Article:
There are two prisons on the island, both based at its northern end. There is a Young Offenders Institution and a very foreboding adult prison, which is based in the old Verne Citadel. This is entered across a bridge over a deep trench and then through a tunnel, and houses 575 men in medium security accommodation. The Citadel was built by convicts between 1860 and 1872, and from 1949 it was used by the prison service to house prisoners. The outside of the building - which is actually more of a part of the landscape than a building - looks almost impregnable, which is not surprising given the use it was built for.


Directions

During this walk I followed the South West Coast Path, the route of which is detailed in the Ordnance Survey National Trail Guide 11, Exmouth to Poole (ISBN 1-854109-88-X). Unfortunately the route description is written in reverse to the direction that I am walking, but the 1:25,000 maps in the book are clear and the signs on the ground are very good. Also to be recommended is the South West Coast Path Association guidebook (ISBN 0-907055-04-4), which has less concise directions and no maps but does include accommodation details and grades each section of the walk according to difficulty. They also publish reverse directions, which are suitable for walking in the direction that I walked the route. They have a website at www.swcp.org.uk, which is well worth a visit.  
cover
 
cover
 
National Trail Guide: Exmouth to Poole
 
SWCP Association guide 2004

The route for this walk was detailed in the South West Coast Path Association guidebook, which has some reasonable directions but no maps. There were some national trail signs on the route, and navigation was simple using the 1:50,000 map and the signs.


Distances

From To Distance (m)Ascent (ft) Descent (ft)
Wyke Regis Portland Bill5.7 791 794
Portland Bill Wyke Regis 7.6 879 876

This makes a total distance of 13.3 miles, with 1670 feet of ascent and 1670 feet of descent.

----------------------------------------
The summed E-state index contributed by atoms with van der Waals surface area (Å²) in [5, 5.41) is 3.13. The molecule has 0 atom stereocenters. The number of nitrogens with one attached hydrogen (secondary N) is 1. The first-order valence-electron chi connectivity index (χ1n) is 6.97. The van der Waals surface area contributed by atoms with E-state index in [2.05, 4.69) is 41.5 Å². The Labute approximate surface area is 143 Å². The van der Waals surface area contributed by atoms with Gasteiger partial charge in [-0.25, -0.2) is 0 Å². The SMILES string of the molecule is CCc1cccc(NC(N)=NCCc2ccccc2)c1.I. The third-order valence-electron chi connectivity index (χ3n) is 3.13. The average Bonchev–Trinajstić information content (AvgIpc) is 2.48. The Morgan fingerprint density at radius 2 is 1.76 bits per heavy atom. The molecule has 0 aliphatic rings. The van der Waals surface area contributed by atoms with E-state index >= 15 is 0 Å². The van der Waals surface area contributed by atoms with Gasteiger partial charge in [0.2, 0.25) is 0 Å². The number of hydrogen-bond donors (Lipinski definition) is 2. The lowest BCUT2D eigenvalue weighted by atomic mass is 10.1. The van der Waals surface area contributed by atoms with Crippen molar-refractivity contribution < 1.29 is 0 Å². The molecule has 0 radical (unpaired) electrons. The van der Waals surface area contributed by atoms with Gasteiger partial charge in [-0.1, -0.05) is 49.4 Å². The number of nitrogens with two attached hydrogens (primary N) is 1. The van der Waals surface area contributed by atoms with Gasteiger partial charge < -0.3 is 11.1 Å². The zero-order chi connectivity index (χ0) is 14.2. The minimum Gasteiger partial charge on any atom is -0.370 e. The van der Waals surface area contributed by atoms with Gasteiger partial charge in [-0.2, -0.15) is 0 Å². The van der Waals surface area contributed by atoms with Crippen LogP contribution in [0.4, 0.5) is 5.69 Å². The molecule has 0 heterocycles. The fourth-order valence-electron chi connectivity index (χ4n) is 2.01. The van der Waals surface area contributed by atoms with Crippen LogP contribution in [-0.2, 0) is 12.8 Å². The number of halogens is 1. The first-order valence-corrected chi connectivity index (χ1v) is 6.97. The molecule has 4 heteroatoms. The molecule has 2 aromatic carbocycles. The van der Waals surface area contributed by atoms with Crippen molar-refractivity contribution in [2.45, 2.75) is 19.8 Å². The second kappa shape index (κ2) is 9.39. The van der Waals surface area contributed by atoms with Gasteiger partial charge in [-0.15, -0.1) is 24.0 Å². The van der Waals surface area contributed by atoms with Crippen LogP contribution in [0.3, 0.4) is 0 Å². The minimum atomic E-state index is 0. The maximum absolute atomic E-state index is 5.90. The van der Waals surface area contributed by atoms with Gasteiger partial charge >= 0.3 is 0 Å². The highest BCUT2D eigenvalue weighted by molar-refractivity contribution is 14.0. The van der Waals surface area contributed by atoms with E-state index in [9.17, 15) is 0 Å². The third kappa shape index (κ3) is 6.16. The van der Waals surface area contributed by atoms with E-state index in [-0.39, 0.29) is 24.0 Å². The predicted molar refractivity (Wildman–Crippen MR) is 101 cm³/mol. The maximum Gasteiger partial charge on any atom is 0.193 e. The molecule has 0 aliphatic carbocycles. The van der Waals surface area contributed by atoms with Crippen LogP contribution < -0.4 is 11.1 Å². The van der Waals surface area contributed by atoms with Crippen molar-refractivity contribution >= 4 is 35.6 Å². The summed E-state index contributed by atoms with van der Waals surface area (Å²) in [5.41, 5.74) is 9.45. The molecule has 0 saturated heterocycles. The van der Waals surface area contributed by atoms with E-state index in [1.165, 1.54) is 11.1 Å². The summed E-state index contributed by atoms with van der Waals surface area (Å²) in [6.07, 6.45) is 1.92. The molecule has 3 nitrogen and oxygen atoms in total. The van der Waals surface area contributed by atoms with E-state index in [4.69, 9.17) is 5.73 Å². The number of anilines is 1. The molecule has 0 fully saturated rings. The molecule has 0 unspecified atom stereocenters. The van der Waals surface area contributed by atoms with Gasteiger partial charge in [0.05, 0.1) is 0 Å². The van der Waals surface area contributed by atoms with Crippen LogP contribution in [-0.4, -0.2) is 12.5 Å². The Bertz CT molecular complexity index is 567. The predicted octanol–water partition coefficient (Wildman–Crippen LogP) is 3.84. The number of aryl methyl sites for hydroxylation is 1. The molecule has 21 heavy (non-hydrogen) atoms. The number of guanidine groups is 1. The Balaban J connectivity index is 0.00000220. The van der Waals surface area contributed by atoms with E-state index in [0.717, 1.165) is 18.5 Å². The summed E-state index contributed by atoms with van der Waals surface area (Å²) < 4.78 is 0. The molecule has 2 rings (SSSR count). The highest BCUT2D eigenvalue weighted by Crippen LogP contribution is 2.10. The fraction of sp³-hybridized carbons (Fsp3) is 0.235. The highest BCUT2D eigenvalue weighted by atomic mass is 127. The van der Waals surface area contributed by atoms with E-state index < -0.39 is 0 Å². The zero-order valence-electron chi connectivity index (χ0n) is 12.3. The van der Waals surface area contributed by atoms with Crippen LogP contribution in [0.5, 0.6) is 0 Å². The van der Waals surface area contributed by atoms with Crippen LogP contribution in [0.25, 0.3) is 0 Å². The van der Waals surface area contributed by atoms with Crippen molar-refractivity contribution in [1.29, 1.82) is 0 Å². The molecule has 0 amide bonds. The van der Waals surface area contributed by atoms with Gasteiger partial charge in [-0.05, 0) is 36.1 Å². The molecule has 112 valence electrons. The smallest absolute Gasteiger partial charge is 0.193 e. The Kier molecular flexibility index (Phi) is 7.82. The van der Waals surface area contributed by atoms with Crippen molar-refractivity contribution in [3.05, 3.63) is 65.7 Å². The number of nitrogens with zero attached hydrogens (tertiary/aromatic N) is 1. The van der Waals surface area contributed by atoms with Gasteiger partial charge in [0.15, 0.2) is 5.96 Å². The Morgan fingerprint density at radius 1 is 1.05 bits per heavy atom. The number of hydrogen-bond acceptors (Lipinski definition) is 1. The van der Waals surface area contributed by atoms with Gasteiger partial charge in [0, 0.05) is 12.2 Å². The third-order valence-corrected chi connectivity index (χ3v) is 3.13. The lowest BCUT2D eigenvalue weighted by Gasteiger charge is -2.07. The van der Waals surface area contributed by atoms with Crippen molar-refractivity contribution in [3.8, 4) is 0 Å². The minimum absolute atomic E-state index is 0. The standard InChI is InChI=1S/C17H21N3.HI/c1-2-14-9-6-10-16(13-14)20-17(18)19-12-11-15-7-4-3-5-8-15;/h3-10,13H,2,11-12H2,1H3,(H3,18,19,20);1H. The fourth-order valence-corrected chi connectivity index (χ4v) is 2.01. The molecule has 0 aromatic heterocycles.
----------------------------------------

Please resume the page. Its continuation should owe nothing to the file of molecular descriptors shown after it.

Profile of walk #317
For more information on profiles, ascents and descents, see this page


Accommodation

We parked in the car park at the Ferry Bridge Inn in Wyke Regis, who allowed us to stay in their car park free of charge, which was kind of them.


Disclaimer

Please note that I take no responsibility for anything that may happen when following these directions. If you intend to follow this route, then please use the relevant maps and check the route out before you go out. As always when walking, use common sense and you should be fine.

If you find any information on any of these routes that is inaccurate, or you wish to add anything, then please email me.

All images on this site are © of the author. Any reproduction, retransmissions, or republication of all or part of any document found on this site is expressly prohibited, unless the author has explicitly granted its prior written consent to so reproduce, retransmit, or republish the material. All other rights reserved.

Although this site includes links providing convenient direct access to other Internet sites, I do not endorse, approve, certify or make warranties or representations as to the accuracy of the information on these sites.

And finally, enjoy your walking!


This walk was mentioned in the following routes:
My walk around the coastline of Britain
South West Coast Path


Nearby walks

#TitleWalk length (miles)
316Lulworth Cove to Wyke Regis13.7
318Wyke Regis to West Bexington14.3
814Lulworth to Weymouth12.2